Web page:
Only four American holidays are still celebrated on their proper calendar days: Halloween, Christmas, New Years' and Independence Day. Of all the secular holidays, the Fourth of July is the only one whose celebration date resists change - it doesn't move to a Monday just for convenience like some other wimpy holidays. But, doesn't two days off in a row really mess up your week? (Try to put out a weekly magazine in three days and find out.)
As The NEWS begins to arrive at your door this week, I know that many of you are working today, Monday, July 3. I hope that all of you have some time off as our country celebrates its 230th birthday on Tuesday. But, the simple fact is that very few of you will hunker down to read this mag cover-to-cover on either today or tomorrow. For many, it is just too darned hot out there to take a break.
For those of you who are on call on the Fourth, a doff of my red-white-and-blue hat to you. (I really did buy a rather large, grandly-colored Independence Day hat, and my family will be totally aghast as I watch the Olmsted Falls, Ohio, parade in my regalia.) The nation's birthday is of course great cause for celebration, though I suppose we may sometimes take for granted all the freedoms that we celebrate on this auspicious occasion.
The Fourth not only marks our country's beginning, but has also come to be equated with certain benchmarks. For example, "knee-high by the Fourth of July" is often heard as farmers discuss their expectations for a field of corn. Knee-high or taller means it is going to be a good crop that year.
Decades ago, "Hotter than a firecracker on the Fourth of July" might be heard on the front porch swing of a home in Mississippi as the old folks fanned themselves. (Now they've got air conditioning.) It's a comparison as to how hot a summer day can really get. Today it could be a reference to a "hottie," though I don't advise using that as an opening line with a customer. â€˜Wow, sure is a hottie today,' might get you into trouble.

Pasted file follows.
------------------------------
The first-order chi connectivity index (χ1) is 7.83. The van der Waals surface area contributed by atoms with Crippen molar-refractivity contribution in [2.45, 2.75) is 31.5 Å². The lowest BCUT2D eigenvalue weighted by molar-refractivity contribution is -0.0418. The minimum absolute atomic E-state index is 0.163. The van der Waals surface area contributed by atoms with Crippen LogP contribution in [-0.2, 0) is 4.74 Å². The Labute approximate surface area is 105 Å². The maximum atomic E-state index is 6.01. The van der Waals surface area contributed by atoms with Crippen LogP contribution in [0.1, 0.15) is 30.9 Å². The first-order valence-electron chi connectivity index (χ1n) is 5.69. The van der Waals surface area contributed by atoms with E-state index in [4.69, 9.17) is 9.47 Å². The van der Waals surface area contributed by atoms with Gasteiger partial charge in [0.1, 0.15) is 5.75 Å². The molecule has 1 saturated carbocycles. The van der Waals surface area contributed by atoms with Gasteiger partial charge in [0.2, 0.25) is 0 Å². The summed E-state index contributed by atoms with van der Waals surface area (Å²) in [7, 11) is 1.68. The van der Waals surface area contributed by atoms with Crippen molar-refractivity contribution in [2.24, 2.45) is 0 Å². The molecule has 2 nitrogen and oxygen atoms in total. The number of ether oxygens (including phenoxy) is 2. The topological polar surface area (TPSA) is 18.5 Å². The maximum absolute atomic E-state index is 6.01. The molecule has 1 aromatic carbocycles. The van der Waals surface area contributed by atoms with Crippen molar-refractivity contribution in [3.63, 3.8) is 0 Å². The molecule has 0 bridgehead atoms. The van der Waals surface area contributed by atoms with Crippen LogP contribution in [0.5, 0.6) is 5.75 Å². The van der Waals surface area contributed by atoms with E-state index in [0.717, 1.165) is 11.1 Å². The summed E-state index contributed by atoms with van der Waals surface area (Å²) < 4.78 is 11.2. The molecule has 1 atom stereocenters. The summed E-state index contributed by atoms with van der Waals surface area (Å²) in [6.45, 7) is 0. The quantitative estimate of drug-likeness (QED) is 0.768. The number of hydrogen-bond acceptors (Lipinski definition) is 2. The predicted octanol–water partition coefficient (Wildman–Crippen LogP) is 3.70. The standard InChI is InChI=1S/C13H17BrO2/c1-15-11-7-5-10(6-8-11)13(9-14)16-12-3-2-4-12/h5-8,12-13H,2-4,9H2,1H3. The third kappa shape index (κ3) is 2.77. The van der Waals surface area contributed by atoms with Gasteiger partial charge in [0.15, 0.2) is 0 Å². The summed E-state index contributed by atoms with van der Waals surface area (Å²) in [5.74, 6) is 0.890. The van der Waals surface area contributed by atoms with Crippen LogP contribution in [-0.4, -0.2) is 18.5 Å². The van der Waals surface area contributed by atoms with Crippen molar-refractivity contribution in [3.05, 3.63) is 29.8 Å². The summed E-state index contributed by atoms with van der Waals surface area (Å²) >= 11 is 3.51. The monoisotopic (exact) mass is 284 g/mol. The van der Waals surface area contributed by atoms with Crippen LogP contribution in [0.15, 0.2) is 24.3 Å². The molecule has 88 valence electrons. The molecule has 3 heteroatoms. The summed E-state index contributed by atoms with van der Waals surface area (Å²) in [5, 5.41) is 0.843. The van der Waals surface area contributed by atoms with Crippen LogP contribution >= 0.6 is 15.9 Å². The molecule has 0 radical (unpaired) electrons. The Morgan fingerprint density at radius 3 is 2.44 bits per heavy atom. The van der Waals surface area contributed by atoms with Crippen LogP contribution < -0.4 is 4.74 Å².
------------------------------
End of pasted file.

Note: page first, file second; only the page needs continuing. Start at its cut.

The HVAC industry is not without its connections to Independence Day. Many contractors contend that if summer business hasn't started booming by the Fourth of July, then it's not going to happen. The story goes that the year will begin to fizzle as customers may try to wait out another season with an old, crippled a/c unit. However, if it is hot outside on this most patriotic of American holidays, it's usually cause for unbridled enthusiasm among contractors, distributors, and manufacturers. Break out the fireworks!
However, as much as everyone knows that making one's contracting business less weather dependent can be accomplished by promoting and selling service agreements, IAQ solutions, and other accessory items, weather still seems to rear its ugly head upon occasion. As the second week of July rolls around each year, it seems as though some equipment manufacturers must be carrying a copy of the Farmer's Almanac in their hip pocket as they stroll through their factories, checking inventory positions.
It usually goes something like this: If July gets off to a scorching hot start there will be enough equipment to make it through the summer - mid-September. However, if on July 10 the boxes are slowly crawling out the back doors of the factories and there are stacks to the ceilings, you can almost bet that you won't be able to find any of them on Aug. 10.
A NEW HOLIDAYHere's a suggestion for a special holiday for the HVAC industry. Let's call it Groundhog Day for HVAC. If the warehouse manager steps outside and sees his shadow on July 10, you only get four more weeks of inventory availability. Of course, we hope he sees the sun.
However, this could be another scheduling problem because it would always have to be celebrated on July 10, and then there would have to be another parade, ... and Paris Hilton could be the Grand Marshall sitting in the back of a pickup truck with an a/c unit saying something like, "Oh, that's hot," - which might be a good omen for the summer.
Mike Murphy, Editor-In-Chief, 248-244-6446, 248-244-2905 (fax), email@example.com
Publication date: 07/03/2006